Your discussion of the Maze was good. “ Abbey does condemn society for its greed, but the larger issue is him being angry with himself for falling into the same trap. His misanthropy in this situation is completely aimed at himself for his failure to drop his human characteristics of greed and possessiveness.” -- So do you think that Abbey is strictly chronicling his own failures and limitations, or is the book concerned with them in some more argumentative way. In other words, is about how we deal with, struggle with, or move beyond our failures and limitations, or is it simply about failure as such? You are doing interesting work; the question of where it all leads to is the most prominent one in my mind at this point.

    I’m not crazy about the three paragraphs before the conclusion. Their material is fine, but I question your organization. It feels repetitive (other than the researched part, which I’ll get to in a moment) - you’re finding the same themes and issues in different parts of the book. That has a purpose, up to a point, but what I want is not just an endless accumulation of evidence - what I’d like to see is more forward movement, to articulate either what Abbey is up to or (maybe even better) what you’re up to with the exposure of his frustrations with himself.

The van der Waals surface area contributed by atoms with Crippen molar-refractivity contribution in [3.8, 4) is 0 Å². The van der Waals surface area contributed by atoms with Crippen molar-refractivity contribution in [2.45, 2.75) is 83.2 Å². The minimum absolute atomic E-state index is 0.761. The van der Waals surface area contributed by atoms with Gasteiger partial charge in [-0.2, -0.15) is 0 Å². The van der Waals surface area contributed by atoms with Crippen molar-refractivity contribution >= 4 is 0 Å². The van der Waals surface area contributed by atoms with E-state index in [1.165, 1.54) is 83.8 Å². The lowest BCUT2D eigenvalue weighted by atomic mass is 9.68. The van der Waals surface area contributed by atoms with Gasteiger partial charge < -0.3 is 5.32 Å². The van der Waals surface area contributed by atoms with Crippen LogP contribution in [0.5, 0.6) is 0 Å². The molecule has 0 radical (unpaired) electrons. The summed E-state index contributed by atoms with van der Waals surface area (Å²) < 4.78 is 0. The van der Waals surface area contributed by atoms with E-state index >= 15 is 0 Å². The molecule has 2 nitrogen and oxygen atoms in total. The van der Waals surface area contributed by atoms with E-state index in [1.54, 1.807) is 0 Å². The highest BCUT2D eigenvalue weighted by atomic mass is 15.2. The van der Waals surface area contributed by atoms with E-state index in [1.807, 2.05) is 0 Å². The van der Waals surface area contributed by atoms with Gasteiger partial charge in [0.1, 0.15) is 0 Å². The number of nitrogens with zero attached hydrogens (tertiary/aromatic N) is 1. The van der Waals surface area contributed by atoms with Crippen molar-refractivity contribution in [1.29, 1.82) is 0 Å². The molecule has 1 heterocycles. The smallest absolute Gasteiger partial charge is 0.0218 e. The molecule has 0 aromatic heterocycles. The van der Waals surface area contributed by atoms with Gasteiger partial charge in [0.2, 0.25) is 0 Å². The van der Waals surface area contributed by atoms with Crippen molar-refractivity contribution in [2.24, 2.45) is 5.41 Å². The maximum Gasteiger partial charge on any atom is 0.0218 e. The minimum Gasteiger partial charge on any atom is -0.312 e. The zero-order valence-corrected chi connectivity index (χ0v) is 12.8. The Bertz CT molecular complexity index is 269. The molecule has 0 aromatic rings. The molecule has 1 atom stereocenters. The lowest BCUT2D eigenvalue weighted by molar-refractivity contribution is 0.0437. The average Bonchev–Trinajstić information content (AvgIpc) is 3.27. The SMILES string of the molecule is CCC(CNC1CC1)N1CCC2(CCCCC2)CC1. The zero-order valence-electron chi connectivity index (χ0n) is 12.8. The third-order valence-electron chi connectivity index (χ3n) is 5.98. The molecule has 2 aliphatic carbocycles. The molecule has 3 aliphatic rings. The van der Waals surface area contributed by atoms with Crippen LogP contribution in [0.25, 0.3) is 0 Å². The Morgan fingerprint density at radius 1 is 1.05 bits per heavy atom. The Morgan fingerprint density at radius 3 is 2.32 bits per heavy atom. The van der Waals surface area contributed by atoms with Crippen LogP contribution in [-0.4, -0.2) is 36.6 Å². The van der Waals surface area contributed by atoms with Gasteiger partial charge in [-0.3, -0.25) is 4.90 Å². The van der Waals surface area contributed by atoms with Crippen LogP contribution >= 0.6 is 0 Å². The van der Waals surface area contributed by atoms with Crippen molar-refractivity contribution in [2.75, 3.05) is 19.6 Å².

The research seems highly relevant, but if you want to *do* something with his position in the bureaucracy and his ambivalence about it, this probably should have come earlier and been developed in greater depth.

    Your conclusion is clever. I like this line especially: “Ultimately, Abbey returns to society, unable to find his native self that can disconnect from other humans completely.” However, also feel like you’ve left some pretty big threads hanging. If this book is ultimately a chronicle of Abbey’s failure to separate and discover/enter into an authentic wilderness (one way to put this is that it is a memoir of failed mysticism), I want very badly to understand what you (ideally) or Abbey (at least) want us to learn from failure. It’s a good and interesting but also incomplete and mildly disorganized reading.